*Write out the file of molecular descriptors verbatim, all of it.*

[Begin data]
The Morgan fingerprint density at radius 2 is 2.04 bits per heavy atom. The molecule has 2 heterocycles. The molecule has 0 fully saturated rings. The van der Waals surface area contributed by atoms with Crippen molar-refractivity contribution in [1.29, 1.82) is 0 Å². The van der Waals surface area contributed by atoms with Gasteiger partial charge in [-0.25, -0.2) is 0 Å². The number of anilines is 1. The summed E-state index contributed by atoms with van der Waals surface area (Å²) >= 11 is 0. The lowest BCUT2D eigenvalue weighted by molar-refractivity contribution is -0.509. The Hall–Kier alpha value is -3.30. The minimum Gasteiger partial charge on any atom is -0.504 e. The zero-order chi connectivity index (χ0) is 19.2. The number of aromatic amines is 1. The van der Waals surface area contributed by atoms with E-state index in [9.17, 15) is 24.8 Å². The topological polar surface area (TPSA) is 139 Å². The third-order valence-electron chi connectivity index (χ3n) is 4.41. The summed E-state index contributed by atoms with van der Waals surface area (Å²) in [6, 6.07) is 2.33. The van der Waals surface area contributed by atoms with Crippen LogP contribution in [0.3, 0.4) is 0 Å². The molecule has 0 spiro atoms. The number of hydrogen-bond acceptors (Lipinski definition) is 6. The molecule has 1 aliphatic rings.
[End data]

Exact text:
The Morgan fingerprint density at radius 2 is 2.04 bits per heavy atom. The molecule has 2 heterocycles. The molecule has 0 fully saturated rings. The van der Waals surface area contributed by atoms with Crippen molar-refractivity contribution in [1.29, 1.82) is 0 Å². The van der Waals surface area contributed by atoms with Gasteiger partial charge in [-0.25, -0.2) is 0 Å². The number of anilines is 1. The summed E-state index contributed by atoms with van der Waals surface area (Å²) >= 11 is 0. The lowest BCUT2D eigenvalue weighted by molar-refractivity contribution is -0.509. The Hall–Kier alpha value is -3.30. The minimum Gasteiger partial charge on any atom is -0.504 e. The zero-order chi connectivity index (χ0) is 19.2. The number of aromatic amines is 1. The van der Waals surface area contributed by atoms with E-state index in [9.17, 15) is 24.8 Å². The topological polar surface area (TPSA) is 139 Å². The third-order valence-electron chi connectivity index (χ3n) is 4.41. The summed E-state index contributed by atoms with van der Waals surface area (Å²) in [6, 6.07) is 2.33. The van der Waals surface area contributed by atoms with Crippen LogP contribution in [0.3, 0.4) is 0 Å². The molecule has 0 spiro atoms. The number of hydrogen-bond acceptors (Lipinski definition) is 6. The molecule has 1 aliphatic rings.